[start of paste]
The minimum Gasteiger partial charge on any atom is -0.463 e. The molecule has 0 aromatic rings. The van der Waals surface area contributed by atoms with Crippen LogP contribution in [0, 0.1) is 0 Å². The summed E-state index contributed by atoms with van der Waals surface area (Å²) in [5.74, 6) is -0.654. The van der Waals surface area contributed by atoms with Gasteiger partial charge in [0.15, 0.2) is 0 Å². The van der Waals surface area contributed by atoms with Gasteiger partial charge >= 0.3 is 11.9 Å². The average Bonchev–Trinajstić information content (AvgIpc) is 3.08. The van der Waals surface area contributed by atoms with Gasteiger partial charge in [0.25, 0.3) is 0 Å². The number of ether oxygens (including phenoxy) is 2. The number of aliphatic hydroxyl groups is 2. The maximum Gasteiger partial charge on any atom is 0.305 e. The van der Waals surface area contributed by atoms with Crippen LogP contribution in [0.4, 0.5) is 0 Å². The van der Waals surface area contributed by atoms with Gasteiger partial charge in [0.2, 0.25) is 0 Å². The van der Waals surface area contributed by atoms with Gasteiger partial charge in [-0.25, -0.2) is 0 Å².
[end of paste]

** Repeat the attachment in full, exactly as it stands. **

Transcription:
The minimum Gasteiger partial charge on any atom is -0.463 e. The molecule has 0 aromatic rings. The van der Waals surface area contributed by atoms with Crippen LogP contribution in [0, 0.1) is 0 Å². The summed E-state index contributed by atoms with van der Waals surface area (Å²) in [5.74, 6) is -0.654. The van der Waals surface area contributed by atoms with Gasteiger partial charge in [0.15, 0.2) is 0 Å². The van der Waals surface area contributed by atoms with Gasteiger partial charge >= 0.3 is 11.9 Å². The average Bonchev–Trinajstić information content (AvgIpc) is 3.08. The van der Waals surface area contributed by atoms with Gasteiger partial charge in [0.25, 0.3) is 0 Å². The number of ether oxygens (including phenoxy) is 2. The number of aliphatic hydroxyl groups is 2. The maximum Gasteiger partial charge on any atom is 0.305 e. The van der Waals surface area contributed by atoms with Crippen LogP contribution in [0.4, 0.5) is 0 Å². The van der Waals surface area contributed by atoms with Gasteiger partial charge in [0.2, 0.25) is 0 Å². The van der Waals surface area contributed by atoms with Gasteiger partial charge in [-0.25, -0.2) is 0 Å².